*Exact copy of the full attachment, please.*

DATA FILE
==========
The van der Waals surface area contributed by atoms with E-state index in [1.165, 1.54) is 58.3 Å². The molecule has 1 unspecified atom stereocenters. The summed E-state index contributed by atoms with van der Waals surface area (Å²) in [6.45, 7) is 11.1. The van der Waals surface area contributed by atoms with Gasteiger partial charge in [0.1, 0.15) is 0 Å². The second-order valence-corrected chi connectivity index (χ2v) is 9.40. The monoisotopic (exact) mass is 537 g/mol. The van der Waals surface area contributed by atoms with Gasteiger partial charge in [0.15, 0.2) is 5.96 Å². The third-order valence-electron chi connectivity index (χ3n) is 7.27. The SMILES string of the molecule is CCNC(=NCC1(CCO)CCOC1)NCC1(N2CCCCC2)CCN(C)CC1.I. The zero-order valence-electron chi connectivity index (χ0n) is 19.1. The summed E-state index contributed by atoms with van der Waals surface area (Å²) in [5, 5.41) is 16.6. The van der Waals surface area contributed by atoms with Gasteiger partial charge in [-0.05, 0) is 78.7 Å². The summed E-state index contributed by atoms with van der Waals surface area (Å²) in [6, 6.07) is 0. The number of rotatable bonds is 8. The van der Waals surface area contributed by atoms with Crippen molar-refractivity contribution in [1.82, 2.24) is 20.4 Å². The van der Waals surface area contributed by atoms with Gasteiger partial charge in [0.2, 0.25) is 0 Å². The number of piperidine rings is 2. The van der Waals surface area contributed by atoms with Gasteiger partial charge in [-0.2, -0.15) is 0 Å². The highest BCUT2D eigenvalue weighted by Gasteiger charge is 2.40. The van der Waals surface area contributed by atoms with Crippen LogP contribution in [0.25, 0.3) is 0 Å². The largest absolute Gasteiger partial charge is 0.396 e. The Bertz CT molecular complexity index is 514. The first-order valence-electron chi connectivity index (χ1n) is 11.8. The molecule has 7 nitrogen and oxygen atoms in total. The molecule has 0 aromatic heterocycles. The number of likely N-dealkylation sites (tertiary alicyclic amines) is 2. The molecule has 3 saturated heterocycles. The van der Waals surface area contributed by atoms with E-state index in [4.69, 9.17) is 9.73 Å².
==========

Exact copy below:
The van der Waals surface area contributed by atoms with E-state index in [1.165, 1.54) is 58.3 Å². The molecule has 1 unspecified atom stereocenters. The summed E-state index contributed by atoms with van der Waals surface area (Å²) in [6.45, 7) is 11.1. The van der Waals surface area contributed by atoms with Gasteiger partial charge in [0.1, 0.15) is 0 Å². The second-order valence-corrected chi connectivity index (χ2v) is 9.40. The monoisotopic (exact) mass is 537 g/mol. The van der Waals surface area contributed by atoms with Gasteiger partial charge in [0.15, 0.2) is 5.96 Å². The third-order valence-electron chi connectivity index (χ3n) is 7.27. The SMILES string of the molecule is CCNC(=NCC1(CCO)CCOC1)NCC1(N2CCCCC2)CCN(C)CC1.I. The zero-order valence-electron chi connectivity index (χ0n) is 19.1. The summed E-state index contributed by atoms with van der Waals surface area (Å²) in [5, 5.41) is 16.6. The van der Waals surface area contributed by atoms with Gasteiger partial charge in [-0.05, 0) is 78.7 Å². The summed E-state index contributed by atoms with van der Waals surface area (Å²) in [6, 6.07) is 0. The number of rotatable bonds is 8. The van der Waals surface area contributed by atoms with Crippen molar-refractivity contribution in [1.82, 2.24) is 20.4 Å². The van der Waals surface area contributed by atoms with Gasteiger partial charge in [0.2, 0.25) is 0 Å². The number of piperidine rings is 2. The van der Waals surface area contributed by atoms with Gasteiger partial charge in [-0.2, -0.15) is 0 Å². The highest BCUT2D eigenvalue weighted by Gasteiger charge is 2.40. The van der Waals surface area contributed by atoms with Crippen LogP contribution in [0.25, 0.3) is 0 Å². The largest absolute Gasteiger partial charge is 0.396 e. The Bertz CT molecular complexity index is 514. The first-order valence-electron chi connectivity index (χ1n) is 11.8. The molecule has 7 nitrogen and oxygen atoms in total. The molecule has 0 aromatic heterocycles. The number of likely N-dealkylation sites (tertiary alicyclic amines) is 2. The molecule has 3 saturated heterocycles. The van der Waals surface area contributed by atoms with E-state index in [4.69, 9.17) is 9.73 Å².